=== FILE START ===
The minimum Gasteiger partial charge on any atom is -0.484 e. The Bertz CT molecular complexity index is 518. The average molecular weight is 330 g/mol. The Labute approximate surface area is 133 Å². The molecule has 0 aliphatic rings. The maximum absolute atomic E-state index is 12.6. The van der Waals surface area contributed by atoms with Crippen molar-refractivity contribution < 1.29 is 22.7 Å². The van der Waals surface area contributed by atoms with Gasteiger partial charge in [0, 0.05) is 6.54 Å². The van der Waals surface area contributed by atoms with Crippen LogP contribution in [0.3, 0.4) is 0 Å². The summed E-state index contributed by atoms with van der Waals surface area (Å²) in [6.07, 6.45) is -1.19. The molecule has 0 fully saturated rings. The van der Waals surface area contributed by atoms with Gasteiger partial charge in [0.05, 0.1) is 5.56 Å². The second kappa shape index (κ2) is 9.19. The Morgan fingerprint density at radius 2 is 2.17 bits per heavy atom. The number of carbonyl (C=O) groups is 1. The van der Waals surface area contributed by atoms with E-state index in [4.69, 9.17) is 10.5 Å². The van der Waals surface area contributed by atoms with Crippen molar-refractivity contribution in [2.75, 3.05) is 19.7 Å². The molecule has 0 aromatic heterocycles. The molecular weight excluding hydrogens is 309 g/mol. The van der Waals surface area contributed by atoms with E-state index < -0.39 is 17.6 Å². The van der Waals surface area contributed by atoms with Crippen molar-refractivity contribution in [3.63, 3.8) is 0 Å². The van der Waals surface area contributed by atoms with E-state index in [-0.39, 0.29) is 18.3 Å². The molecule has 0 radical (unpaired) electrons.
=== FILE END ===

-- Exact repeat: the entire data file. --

The minimum Gasteiger partial charge on any atom is -0.484 e. The Bertz CT molecular complexity index is 518. The average molecular weight is 330 g/mol. The Labute approximate surface area is 133 Å². The molecule has 0 aliphatic rings. The maximum absolute atomic E-state index is 12.6. The van der Waals surface area contributed by atoms with Crippen molar-refractivity contribution < 1.29 is 22.7 Å². The van der Waals surface area contributed by atoms with Gasteiger partial charge in [0, 0.05) is 6.54 Å². The van der Waals surface area contributed by atoms with Crippen LogP contribution in [0.3, 0.4) is 0 Å². The summed E-state index contributed by atoms with van der Waals surface area (Å²) in [6.07, 6.45) is -1.19. The molecule has 0 fully saturated rings. The van der Waals surface area contributed by atoms with Gasteiger partial charge in [0.05, 0.1) is 5.56 Å². The second kappa shape index (κ2) is 9.19. The Morgan fingerprint density at radius 2 is 2.17 bits per heavy atom. The number of carbonyl (C=O) groups is 1. The van der Waals surface area contributed by atoms with E-state index in [4.69, 9.17) is 10.5 Å². The van der Waals surface area contributed by atoms with Crippen molar-refractivity contribution in [2.75, 3.05) is 19.7 Å². The molecule has 0 aromatic heterocycles. The molecular weight excluding hydrogens is 309 g/mol. The van der Waals surface area contributed by atoms with E-state index < -0.39 is 17.6 Å². The van der Waals surface area contributed by atoms with Crippen molar-refractivity contribution in [3.63, 3.8) is 0 Å². The van der Waals surface area contributed by atoms with E-state index in [-0.39, 0.29) is 18.3 Å². The molecule has 0 radical (unpaired) electrons.